Tax Policy Center

Health Care

Individual Taxes: TaxVox
In 2015 , the federal government spent over $980 billion on health care, of which $260 billion – 27% – was through the tax code...
August 22, 2016John IselinPhilip Stallworth
: TaxVox
The CBO, the ACA, and the economy: Precision doesn’t mean accuracy. Last Friday, the Congressional Budget Office projected that repeal of the Affordable Care Act would add $137 billion to the national debt over 10 years but boost the economy. But the estimates came with a big warning: “[R]epealing
June 24, 2015Renu Zaretsky
Individual Taxes: TaxVox
In the cover essay in the current issue of The Milken Institute Review , Len Burman calls for a Value-Added Tax (VAT) to pay for government health care costs. Len, the director of Tax Policy Center (and, thus, my boss), argues that a dedicated—and fully transparent--health care VAT would increase
April 24, 2014Howard Gleckman
Individual Taxes: TaxVox
In just a few years, the 2010 health reform law will begin providing subsidies to help low- and moderate-income people buy health insurance. And that assistance is supposed to be delivered through tax credits—with payments going directly from the IRS to insurance companies. But will those credits
November 28, 2011Elaine Maag
Individual Taxes: TaxVox
The House Republican plan to replace Medicare with vouchers could lower national health spending in only one of two ways: Either seniors would respond to higher out-of-pocket costs by using less—or more efficient--health care, or private insurance companies would ration their care for them. In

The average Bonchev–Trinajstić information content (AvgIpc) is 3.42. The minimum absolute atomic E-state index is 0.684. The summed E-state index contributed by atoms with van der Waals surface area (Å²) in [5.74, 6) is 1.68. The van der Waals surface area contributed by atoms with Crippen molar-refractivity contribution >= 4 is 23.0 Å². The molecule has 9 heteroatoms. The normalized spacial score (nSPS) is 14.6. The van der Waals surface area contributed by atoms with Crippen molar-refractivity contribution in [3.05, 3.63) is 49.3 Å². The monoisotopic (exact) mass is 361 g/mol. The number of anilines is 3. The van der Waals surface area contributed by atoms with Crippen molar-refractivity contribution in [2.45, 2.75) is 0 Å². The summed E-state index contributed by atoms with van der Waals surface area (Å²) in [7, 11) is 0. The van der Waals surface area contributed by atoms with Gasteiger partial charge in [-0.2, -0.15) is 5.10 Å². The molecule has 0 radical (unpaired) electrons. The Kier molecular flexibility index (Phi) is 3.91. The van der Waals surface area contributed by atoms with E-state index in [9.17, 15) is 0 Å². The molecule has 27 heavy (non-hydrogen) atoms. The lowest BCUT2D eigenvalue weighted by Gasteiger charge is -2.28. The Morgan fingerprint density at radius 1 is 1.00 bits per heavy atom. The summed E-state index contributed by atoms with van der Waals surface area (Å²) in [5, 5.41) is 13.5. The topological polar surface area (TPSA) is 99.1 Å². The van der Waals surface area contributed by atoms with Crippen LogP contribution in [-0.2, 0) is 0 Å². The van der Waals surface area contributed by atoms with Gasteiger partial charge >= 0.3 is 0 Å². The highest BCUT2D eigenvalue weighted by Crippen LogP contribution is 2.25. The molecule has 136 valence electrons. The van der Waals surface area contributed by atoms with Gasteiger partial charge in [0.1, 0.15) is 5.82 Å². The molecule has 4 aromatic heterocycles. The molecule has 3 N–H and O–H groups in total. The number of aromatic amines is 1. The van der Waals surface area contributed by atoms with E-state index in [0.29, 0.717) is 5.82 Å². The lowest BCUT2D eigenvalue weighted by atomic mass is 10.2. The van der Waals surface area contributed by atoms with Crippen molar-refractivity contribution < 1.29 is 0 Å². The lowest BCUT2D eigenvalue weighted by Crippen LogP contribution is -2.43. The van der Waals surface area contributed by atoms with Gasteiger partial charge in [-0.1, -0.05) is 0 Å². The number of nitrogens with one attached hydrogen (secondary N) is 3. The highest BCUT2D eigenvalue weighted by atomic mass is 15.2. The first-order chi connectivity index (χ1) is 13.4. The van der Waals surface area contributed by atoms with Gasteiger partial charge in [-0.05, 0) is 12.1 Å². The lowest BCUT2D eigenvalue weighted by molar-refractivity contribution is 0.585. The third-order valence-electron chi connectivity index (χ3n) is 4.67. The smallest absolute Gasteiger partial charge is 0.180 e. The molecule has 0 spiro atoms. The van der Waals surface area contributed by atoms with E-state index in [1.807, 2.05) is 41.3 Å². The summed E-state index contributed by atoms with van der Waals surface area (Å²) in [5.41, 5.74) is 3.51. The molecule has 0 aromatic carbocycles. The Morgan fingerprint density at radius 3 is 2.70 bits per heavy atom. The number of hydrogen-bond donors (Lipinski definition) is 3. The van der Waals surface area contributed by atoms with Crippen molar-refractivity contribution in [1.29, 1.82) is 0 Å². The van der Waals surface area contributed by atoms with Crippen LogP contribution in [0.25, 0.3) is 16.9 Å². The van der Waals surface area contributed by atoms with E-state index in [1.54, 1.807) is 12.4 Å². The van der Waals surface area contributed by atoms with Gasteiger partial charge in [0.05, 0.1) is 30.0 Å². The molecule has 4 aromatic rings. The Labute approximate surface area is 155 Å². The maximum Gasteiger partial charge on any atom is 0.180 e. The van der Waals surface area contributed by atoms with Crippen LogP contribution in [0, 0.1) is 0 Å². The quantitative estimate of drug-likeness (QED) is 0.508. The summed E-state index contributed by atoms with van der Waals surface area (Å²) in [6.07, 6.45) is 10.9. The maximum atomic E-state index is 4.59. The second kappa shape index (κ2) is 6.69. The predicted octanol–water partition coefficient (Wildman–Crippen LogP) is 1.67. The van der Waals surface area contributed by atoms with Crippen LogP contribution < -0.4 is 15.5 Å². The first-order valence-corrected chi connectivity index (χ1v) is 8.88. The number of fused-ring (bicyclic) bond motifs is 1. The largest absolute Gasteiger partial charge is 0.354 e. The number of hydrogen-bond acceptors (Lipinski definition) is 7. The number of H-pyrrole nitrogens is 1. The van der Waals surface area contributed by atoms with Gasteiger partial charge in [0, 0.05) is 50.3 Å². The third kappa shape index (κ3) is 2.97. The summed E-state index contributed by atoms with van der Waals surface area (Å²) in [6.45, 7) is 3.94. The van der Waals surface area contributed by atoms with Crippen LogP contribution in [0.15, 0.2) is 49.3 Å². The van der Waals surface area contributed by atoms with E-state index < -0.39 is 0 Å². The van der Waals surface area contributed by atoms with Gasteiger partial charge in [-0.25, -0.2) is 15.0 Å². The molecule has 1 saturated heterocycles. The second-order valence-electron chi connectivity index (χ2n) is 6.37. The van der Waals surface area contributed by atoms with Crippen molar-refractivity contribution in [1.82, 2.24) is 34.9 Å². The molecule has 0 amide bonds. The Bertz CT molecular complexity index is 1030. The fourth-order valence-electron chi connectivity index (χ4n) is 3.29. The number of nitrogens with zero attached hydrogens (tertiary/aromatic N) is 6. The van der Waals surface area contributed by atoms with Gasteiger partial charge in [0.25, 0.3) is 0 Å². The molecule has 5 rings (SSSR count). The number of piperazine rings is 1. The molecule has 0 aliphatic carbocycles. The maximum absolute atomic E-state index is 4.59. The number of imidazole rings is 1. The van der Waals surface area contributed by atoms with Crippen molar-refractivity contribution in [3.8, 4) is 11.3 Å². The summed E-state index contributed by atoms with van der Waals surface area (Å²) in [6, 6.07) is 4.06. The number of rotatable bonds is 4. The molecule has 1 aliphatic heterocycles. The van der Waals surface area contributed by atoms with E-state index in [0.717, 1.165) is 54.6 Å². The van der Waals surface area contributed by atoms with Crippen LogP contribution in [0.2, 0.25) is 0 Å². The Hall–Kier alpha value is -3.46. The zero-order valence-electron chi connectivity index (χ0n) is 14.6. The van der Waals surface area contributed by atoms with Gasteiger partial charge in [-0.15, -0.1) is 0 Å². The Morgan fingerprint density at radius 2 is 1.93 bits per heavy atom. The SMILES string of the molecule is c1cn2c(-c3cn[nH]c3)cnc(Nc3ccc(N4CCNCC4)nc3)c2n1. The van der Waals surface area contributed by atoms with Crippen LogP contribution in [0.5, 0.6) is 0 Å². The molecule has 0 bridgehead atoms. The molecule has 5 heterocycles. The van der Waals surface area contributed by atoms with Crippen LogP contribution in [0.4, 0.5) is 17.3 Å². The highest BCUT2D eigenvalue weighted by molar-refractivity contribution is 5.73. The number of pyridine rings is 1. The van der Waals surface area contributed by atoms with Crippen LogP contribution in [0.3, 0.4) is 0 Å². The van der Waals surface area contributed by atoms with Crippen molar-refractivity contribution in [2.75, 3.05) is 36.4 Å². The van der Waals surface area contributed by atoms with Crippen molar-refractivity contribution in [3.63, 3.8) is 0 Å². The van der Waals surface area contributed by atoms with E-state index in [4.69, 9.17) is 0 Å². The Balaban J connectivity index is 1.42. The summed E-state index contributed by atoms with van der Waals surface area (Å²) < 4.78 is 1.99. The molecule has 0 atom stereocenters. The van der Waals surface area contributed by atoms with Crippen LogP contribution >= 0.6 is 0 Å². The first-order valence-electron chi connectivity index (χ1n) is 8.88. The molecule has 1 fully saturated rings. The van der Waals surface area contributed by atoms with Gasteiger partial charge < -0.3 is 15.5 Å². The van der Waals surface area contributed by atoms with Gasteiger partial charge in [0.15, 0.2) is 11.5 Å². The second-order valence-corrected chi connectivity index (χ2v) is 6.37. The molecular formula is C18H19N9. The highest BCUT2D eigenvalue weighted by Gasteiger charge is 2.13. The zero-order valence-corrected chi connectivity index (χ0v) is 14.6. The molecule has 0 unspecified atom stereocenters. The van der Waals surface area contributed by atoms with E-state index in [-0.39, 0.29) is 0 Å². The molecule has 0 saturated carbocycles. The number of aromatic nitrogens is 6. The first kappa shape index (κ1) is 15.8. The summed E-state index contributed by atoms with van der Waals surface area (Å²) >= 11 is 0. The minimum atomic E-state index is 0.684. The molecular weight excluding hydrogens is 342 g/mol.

May 31, 2011Howard Gleckman
Federal Budget and Economy: TaxVox
Today, at the request of the Peterson Foundation, an ideologically diverse group of six think tanks proposed their long-term solutions to the federal deficit problem. Not surprisingly, they disagreed on most details. But the project reflected surprising consensus (though hardly unanimity) on a some
May 25, 2011Howard Gleckman
Individual Taxes: TaxVox
Last spring, the Congressional Budget Office estimated that the new health legislation would reduce the deficit by $143 billion over ten years. Yesterday, CBO estimated that repealing that legislation would increase the deficit by $230 billion over ten years. What gives? Why would it cost $87
January 7, 2011Donald Marron